Jennifer Brea was a PhD candidate at Harvard University when her mind started to fail her. At age 28, she was already an accomplished academic, a graduate of Princeton who’d moved to Massachusetts to delve into the world of political economy and statistics.

But in the midst of her studies, she got sick. At first, she didn’t think anything of the illness — it just seemed like a particularly bad case of the flu, one that came with a 104-degree fever. And yet long after the fever broke, she still felt like her brain was misfiring. She’d write one sentence of an email and then pass out for four hours. When she’d try to work on a paper, all the words would come out in the wrong order. She felt like she’d lost her grasp of the English language, substituting the word “hope” for something arbitrary, like “rake.”

She went to a number of doctors, but none was able to get to the bottom of her mysterious condition. One told her she had conversion disorder, a psychiatric illness that stems from a hidden trauma and was commonly referred to as “hysteria” in the late 19th century.

But Brea knew something more was going on. So the next time she fell to the ground in her home, unable to speak or move her head, she took out her iPhone and filmed herself. At her next doctor’s appointment, when the medical professional suggested she might have an inner ear infection or severe dehydration, she showed him the footage.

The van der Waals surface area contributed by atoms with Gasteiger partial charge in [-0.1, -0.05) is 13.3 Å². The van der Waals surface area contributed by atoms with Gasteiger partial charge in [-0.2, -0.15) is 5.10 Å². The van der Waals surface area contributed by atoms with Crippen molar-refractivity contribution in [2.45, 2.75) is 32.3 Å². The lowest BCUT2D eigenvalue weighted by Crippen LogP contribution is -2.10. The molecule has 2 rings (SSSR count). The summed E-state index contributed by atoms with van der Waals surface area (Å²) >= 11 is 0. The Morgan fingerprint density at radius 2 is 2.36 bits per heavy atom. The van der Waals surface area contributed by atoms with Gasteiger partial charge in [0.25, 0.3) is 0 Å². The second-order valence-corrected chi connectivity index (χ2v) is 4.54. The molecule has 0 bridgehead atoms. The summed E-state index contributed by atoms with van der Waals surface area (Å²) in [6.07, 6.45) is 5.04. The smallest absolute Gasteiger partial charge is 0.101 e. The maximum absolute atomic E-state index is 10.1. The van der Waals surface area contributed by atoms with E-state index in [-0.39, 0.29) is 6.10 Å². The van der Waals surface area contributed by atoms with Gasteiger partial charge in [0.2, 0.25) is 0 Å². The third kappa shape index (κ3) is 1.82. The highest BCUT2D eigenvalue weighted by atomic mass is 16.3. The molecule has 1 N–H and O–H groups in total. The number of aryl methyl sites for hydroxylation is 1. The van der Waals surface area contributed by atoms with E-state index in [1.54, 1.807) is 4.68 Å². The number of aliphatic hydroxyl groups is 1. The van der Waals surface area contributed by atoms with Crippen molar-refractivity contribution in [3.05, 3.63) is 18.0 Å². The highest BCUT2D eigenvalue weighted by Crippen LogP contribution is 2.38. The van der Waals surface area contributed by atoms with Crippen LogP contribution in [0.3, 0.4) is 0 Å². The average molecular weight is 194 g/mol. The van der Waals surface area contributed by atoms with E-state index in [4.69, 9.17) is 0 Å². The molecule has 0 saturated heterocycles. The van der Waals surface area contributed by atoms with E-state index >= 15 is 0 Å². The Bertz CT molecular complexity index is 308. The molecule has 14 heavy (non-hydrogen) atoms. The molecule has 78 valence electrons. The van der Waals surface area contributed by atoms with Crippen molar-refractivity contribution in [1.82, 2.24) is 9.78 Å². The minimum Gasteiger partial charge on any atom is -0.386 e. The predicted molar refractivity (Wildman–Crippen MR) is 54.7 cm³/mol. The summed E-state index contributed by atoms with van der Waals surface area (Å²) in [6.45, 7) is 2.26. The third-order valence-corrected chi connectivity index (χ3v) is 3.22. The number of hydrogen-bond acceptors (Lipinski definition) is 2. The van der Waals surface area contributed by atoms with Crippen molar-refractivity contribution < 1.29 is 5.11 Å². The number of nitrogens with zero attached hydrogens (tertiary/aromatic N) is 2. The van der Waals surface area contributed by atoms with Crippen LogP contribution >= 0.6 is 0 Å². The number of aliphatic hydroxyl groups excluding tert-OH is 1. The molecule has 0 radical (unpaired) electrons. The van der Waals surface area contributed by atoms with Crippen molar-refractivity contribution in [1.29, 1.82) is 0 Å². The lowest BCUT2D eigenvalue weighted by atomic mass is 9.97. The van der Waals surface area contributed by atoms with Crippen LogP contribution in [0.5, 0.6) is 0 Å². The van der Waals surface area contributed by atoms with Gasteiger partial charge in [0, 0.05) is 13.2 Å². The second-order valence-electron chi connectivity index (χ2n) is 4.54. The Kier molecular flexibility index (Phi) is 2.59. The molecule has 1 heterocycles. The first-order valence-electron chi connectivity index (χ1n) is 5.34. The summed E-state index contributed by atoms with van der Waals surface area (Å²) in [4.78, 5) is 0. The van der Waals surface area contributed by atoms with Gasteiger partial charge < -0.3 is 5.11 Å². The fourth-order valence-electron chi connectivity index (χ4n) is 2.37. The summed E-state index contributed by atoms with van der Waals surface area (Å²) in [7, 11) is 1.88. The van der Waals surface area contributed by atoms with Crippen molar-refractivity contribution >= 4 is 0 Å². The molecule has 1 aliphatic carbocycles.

“The expression on his face was like, ‘Oh, my God,’ ” recalled Brea, now 35. “Suddenly, he went from ‘Drink more water’ to ‘Let’s go get a spinal tap.’ It gave me a sense that my story could only be told visually.”

In 2012 — a year and a half after that high fever — Brea finally got a diagnosis: myalgic encephalomyelitis, or chronic fatigue syndrome. Though the neuroimmune condition affects more than 1 million Americans, it is largely misunderstood by both the public and the medical community.